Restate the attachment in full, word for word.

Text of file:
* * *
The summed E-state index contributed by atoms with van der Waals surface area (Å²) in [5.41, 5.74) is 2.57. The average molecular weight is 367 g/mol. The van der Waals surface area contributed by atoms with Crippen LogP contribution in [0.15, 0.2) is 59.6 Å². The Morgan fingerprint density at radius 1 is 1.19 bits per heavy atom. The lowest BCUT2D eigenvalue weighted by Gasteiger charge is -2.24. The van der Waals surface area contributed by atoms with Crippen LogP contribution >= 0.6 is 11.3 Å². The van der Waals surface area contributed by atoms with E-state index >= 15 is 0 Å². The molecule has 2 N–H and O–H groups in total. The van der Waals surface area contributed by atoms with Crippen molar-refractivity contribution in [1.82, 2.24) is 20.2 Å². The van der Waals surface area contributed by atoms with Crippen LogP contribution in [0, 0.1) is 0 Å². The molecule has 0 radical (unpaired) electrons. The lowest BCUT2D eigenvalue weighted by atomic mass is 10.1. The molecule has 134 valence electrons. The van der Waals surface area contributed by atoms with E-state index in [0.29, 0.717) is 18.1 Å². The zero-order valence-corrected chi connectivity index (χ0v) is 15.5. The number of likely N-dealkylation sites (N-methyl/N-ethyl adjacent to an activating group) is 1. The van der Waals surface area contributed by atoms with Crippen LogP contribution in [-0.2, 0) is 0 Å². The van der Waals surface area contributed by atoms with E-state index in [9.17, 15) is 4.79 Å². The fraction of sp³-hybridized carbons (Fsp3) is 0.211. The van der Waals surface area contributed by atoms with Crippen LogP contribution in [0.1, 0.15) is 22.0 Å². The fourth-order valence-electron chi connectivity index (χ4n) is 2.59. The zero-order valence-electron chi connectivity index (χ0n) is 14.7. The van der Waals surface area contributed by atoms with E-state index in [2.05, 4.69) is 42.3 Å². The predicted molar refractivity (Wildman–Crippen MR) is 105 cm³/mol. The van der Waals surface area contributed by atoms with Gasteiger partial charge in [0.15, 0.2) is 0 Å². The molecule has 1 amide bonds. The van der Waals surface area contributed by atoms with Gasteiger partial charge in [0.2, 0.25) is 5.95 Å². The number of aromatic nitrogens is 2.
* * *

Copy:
The summed E-state index contributed by atoms with van der Waals surface area (Å²) in [5.41, 5.74) is 2.57. The average molecular weight is 367 g/mol. The van der Waals surface area contributed by atoms with Crippen LogP contribution in [0.15, 0.2) is 59.6 Å². The Morgan fingerprint density at radius 1 is 1.19 bits per heavy atom. The lowest BCUT2D eigenvalue weighted by Gasteiger charge is -2.24. The van der Waals surface area contributed by atoms with Crippen LogP contribution >= 0.6 is 11.3 Å². The van der Waals surface area contributed by atoms with E-state index >= 15 is 0 Å². The molecule has 2 N–H and O–H groups in total. The van der Waals surface area contributed by atoms with Crippen molar-refractivity contribution in [1.82, 2.24) is 20.2 Å². The van der Waals surface area contributed by atoms with Crippen LogP contribution in [0, 0.1) is 0 Å². The molecule has 0 radical (unpaired) electrons. The lowest BCUT2D eigenvalue weighted by atomic mass is 10.1. The molecule has 134 valence electrons. The van der Waals surface area contributed by atoms with E-state index in [0.29, 0.717) is 18.1 Å². The zero-order valence-corrected chi connectivity index (χ0v) is 15.5. The number of likely N-dealkylation sites (N-methyl/N-ethyl adjacent to an activating group) is 1. The van der Waals surface area contributed by atoms with Crippen LogP contribution in [-0.2, 0) is 0 Å². The van der Waals surface area contributed by atoms with E-state index in [9.17, 15) is 4.79 Å². The fraction of sp³-hybridized carbons (Fsp3) is 0.211. The van der Waals surface area contributed by atoms with Crippen LogP contribution in [0.1, 0.15) is 22.0 Å². The fourth-order valence-electron chi connectivity index (χ4n) is 2.59. The zero-order valence-electron chi connectivity index (χ0n) is 14.7. The van der Waals surface area contributed by atoms with E-state index in [2.05, 4.69) is 42.3 Å². The predicted molar refractivity (Wildman–Crippen MR) is 105 cm³/mol. The van der Waals surface area contributed by atoms with Gasteiger partial charge in [0.15, 0.2) is 0 Å². The molecule has 1 amide bonds. The van der Waals surface area contributed by atoms with Gasteiger partial charge in [0.2, 0.25) is 5.95 Å². The number of aromatic nitrogens is 2.